Now, officially, I am an enemy of the state. Now, technically, I am a fugitive from one of the state’s national police agencies. Now, fundamentally, I am convinced that in the confrontation between the state and freedom there can be no middle ground, no safe haven, no neutral corner, nook, or cranny.
My own situation is not offered as in any way an exemplary model. It is not a course to be recommended, but simply to be reported. I have for some time refused to sanction or support the state system of this or any nation by the payment of taxes. The Internal Revenue Service’s police force is, as a result, now in the process of attempting to seize all property belonging to me. Since my property consists of the tools and books needed to make a living, this action is not simply one of administrative punishment but involves an aspect of survival. I believe in self-defense. Therefore, I will surely attempt to thwart them. This is civil disobedience. Fine.
Also, wherever and whenever possible I have been speaking out against the state and attempting to rally opposition to it. One result has been that the Federal Bureau of Investigation apparently has given to various “conservatives” information from government files which they consider derogatory but which, frankly, I do not inasmuch as it simply attempts to make the point that I tend to be extreme in my political views. True enough. I do believe, as a matter of fact, that extremism in the defense of liberty is no vice and that moderation in the pursuit of justice is no virtue. (Incidentally, I am rather painfully aware of the technique in which the FBI uses its files to defame political dissenters because, when I was on ‘the right side’, I was given, as were many of my colleagues, substantial FBI data to be used against rebels, reds, and resisters.)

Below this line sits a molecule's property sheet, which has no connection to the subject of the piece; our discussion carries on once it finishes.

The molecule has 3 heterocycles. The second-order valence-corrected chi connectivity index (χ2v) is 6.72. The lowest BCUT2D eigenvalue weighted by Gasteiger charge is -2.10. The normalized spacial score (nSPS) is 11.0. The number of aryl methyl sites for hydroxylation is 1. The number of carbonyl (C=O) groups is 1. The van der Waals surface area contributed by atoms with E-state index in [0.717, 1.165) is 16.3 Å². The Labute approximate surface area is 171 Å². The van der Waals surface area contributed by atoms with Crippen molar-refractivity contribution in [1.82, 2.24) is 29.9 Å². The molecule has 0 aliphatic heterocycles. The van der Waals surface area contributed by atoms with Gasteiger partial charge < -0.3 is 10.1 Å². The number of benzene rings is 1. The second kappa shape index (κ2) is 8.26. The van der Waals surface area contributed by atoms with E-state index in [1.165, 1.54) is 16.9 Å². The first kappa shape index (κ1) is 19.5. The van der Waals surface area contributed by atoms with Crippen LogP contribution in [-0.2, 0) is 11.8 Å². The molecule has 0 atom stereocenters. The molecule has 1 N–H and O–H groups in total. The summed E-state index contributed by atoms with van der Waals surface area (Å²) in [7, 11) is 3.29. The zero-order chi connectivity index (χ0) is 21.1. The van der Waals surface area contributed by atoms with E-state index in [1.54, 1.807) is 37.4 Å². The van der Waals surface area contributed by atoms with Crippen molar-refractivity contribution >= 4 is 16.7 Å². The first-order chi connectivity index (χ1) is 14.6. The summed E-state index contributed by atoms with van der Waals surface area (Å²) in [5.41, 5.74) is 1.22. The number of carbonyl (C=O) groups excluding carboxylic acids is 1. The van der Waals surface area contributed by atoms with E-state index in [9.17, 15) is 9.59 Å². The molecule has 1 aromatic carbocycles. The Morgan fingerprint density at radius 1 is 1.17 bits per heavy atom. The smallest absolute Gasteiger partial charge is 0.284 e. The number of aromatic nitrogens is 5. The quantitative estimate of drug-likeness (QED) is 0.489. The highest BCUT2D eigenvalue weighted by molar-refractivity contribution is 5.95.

As a result of becoming a rebel in active fact as well as a rhetorical rebel, certain notions regarding resistance to the state have come into sharper focus for me. (Needless to say, I do not mean that a purely rhetorical rebel cannot be a real one also. It really depends on whether the rhetoric is, in fact, rebellious or merely windy. My colleague, for instance, is as true a rebel as you will find even though he has not, so far as I know, even been arrested for jaywalking.)